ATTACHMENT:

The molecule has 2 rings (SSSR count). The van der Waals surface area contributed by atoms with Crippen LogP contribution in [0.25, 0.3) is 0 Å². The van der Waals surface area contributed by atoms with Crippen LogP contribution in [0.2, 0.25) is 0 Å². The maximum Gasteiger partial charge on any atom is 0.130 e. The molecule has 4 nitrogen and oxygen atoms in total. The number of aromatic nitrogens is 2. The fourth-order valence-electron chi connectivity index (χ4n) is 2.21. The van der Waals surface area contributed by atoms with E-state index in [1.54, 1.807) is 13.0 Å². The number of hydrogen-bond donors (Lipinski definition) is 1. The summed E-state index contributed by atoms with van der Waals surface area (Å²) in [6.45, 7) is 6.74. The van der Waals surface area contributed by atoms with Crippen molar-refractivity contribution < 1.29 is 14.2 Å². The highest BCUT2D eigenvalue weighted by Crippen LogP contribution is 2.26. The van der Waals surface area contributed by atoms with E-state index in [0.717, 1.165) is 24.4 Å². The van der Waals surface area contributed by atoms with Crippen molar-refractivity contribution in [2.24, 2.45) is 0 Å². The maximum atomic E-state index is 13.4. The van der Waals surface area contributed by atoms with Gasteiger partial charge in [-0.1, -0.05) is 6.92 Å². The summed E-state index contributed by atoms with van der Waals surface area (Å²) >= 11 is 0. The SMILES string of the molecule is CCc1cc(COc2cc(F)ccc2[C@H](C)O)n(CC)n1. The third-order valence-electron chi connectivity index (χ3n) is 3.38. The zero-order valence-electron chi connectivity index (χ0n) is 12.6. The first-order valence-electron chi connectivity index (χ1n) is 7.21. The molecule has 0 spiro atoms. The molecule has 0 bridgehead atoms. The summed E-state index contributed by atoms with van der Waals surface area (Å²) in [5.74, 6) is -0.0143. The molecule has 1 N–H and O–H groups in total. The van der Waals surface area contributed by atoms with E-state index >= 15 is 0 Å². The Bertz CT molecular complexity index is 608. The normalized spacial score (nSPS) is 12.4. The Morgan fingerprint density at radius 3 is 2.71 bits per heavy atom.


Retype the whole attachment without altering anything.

The molecule has 2 rings (SSSR count). The van der Waals surface area contributed by atoms with Crippen LogP contribution in [0.25, 0.3) is 0 Å². The van der Waals surface area contributed by atoms with Crippen LogP contribution in [0.2, 0.25) is 0 Å². The maximum Gasteiger partial charge on any atom is 0.130 e. The molecule has 4 nitrogen and oxygen atoms in total. The number of aromatic nitrogens is 2. The fourth-order valence-electron chi connectivity index (χ4n) is 2.21. The van der Waals surface area contributed by atoms with E-state index in [1.54, 1.807) is 13.0 Å². The number of hydrogen-bond donors (Lipinski definition) is 1. The summed E-state index contributed by atoms with van der Waals surface area (Å²) in [6.45, 7) is 6.74. The van der Waals surface area contributed by atoms with Crippen molar-refractivity contribution < 1.29 is 14.2 Å². The highest BCUT2D eigenvalue weighted by Crippen LogP contribution is 2.26. The van der Waals surface area contributed by atoms with E-state index in [0.717, 1.165) is 24.4 Å². The van der Waals surface area contributed by atoms with Crippen molar-refractivity contribution in [2.24, 2.45) is 0 Å². The maximum atomic E-state index is 13.4. The van der Waals surface area contributed by atoms with Gasteiger partial charge in [-0.1, -0.05) is 6.92 Å². The summed E-state index contributed by atoms with van der Waals surface area (Å²) >= 11 is 0. The SMILES string of the molecule is CCc1cc(COc2cc(F)ccc2[C@H](C)O)n(CC)n1. The third-order valence-electron chi connectivity index (χ3n) is 3.38. The zero-order valence-electron chi connectivity index (χ0n) is 12.6. The first-order valence-electron chi connectivity index (χ1n) is 7.21. The molecule has 0 spiro atoms. The molecule has 0 bridgehead atoms. The summed E-state index contributed by atoms with van der Waals surface area (Å²) in [5.74, 6) is -0.0143. The molecule has 1 N–H and O–H groups in total. The van der Waals surface area contributed by atoms with E-state index >= 15 is 0 Å². The Bertz CT molecular complexity index is 608. The normalized spacial score (nSPS) is 12.4. The Morgan fingerprint density at radius 3 is 2.71 bits per heavy atom.